INS Extends Foreign Student Data Deadline
MIAMI (AP) _ Immigration officials pushed back a deadline on compiling information on foreign college students after schools complained that an Internet database created to collect the data has been working slowly, if at all.
The Immigration and Naturalization Service gave the nation’s colleges and universities until Feb. 15 to begin feeding personal and academic information about their foreign students into the database.
The deadline, originally set for Thursday, was delayed to give schools time to make sure their computers can communicate with INS equipment.
By the new deadline, about 3,000 schools need to be ready to start supplying data to the Student and Exchange Visitor Information System, which is meant to replace the paper-based system the INS has used for years to track foreign students.
Officials at several colleges say they’ve had difficulties with the database.
``There were certainly indications there were problems that were cropping up. This is a way to afford those schools two more weeks to work through those issues,″ INS spokesman Chris Bentley said.
Software adjustments at Miami’s Florida International University mean it cannot begin submitting information for its 3,300 international students until next week. Georgetown University in Washington and the University of Cincinnati had not been able to access the system until Thursday.
Schools administrators learned of the extension Wednesday.
The INS has had a mandate to create a computerized system since 1996, and the long-delayed project was accelerated after the Sept. 11 terrorist attacks. One of the hijackers had entered the United States on a student visa.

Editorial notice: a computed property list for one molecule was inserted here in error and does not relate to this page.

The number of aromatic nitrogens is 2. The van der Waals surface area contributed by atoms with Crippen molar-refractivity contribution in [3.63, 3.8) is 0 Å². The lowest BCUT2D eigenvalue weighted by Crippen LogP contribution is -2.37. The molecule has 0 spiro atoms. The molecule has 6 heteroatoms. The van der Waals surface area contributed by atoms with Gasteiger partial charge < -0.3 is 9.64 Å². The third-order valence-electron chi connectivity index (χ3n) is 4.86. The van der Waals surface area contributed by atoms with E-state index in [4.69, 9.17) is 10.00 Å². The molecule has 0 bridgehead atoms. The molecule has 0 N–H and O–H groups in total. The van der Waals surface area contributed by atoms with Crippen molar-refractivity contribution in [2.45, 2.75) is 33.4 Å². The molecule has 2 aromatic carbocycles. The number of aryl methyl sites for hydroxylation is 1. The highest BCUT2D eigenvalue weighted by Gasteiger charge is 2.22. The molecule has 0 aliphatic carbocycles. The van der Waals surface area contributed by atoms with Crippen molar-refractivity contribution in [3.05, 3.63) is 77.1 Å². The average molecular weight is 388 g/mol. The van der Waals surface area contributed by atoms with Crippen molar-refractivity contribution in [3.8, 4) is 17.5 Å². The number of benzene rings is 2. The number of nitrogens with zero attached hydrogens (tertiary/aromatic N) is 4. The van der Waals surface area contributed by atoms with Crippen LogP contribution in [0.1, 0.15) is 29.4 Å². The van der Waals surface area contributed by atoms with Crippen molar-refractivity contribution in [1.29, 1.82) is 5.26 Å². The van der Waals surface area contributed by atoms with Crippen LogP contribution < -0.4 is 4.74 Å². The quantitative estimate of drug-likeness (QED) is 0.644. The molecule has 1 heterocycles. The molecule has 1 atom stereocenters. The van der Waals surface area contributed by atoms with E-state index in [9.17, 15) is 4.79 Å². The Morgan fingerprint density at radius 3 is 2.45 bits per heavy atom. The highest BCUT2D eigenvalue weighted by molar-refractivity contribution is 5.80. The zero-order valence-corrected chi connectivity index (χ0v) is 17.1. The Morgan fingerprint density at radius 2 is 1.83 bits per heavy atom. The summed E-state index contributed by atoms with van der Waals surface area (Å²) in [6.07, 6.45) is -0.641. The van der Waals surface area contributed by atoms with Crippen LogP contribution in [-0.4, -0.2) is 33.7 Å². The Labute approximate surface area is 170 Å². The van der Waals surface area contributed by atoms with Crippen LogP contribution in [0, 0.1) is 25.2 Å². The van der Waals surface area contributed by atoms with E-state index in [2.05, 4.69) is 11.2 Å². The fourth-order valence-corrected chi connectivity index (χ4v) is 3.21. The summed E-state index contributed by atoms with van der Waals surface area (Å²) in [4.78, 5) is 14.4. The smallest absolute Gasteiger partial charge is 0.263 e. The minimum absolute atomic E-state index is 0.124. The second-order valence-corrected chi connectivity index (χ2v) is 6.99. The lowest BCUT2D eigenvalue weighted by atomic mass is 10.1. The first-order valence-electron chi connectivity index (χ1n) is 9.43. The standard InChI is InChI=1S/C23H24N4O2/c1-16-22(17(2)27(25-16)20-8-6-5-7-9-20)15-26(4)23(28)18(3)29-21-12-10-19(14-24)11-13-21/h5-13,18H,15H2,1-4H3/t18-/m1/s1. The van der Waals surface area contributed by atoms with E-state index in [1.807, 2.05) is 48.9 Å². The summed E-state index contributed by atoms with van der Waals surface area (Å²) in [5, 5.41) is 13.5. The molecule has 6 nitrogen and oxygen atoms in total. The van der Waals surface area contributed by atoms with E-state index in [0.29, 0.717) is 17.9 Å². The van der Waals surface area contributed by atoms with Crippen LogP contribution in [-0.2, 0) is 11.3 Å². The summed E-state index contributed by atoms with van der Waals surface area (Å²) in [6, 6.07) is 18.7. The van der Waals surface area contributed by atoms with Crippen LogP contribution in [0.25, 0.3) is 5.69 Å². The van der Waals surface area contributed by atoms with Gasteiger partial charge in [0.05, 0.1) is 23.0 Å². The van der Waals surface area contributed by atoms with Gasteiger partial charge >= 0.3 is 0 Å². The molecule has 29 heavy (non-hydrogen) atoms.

Schools must provide information on the academic, personal and financial status of foreign-born students and their dependents. Colleges must also provide data on any disciplinary action, off-campus employment and whether the student has dropped below a full course of study.
The grace period applies only to newly enrolled international students. The deadline for foreign students already enrolled was Aug. 1.
About 583,000 foreign students were enrolled in the United States in 2001-02, according to the Institute of International Education.
The University of Akron has been online with the Web-based system for more than a month, said Mark Rubin, director of international and comparative programs.
``It works OK, the only problem is it’s very slow,″ he said. ``Just getting the Web site to do anything _ its like molasses.″
At Louisiana State University, Amy Baide, coordinator of documentation services, said it’s been impossible to access the INS computer all week to enter information on the school’s approximately 1,000 foreign students.
``We were ready,″ she said, ``but the INS computer system wasn’t ready.″
On the Net:
Program information: http://www.ins.usdoj.gov/graphics/services/tempbenefits/sevp.htm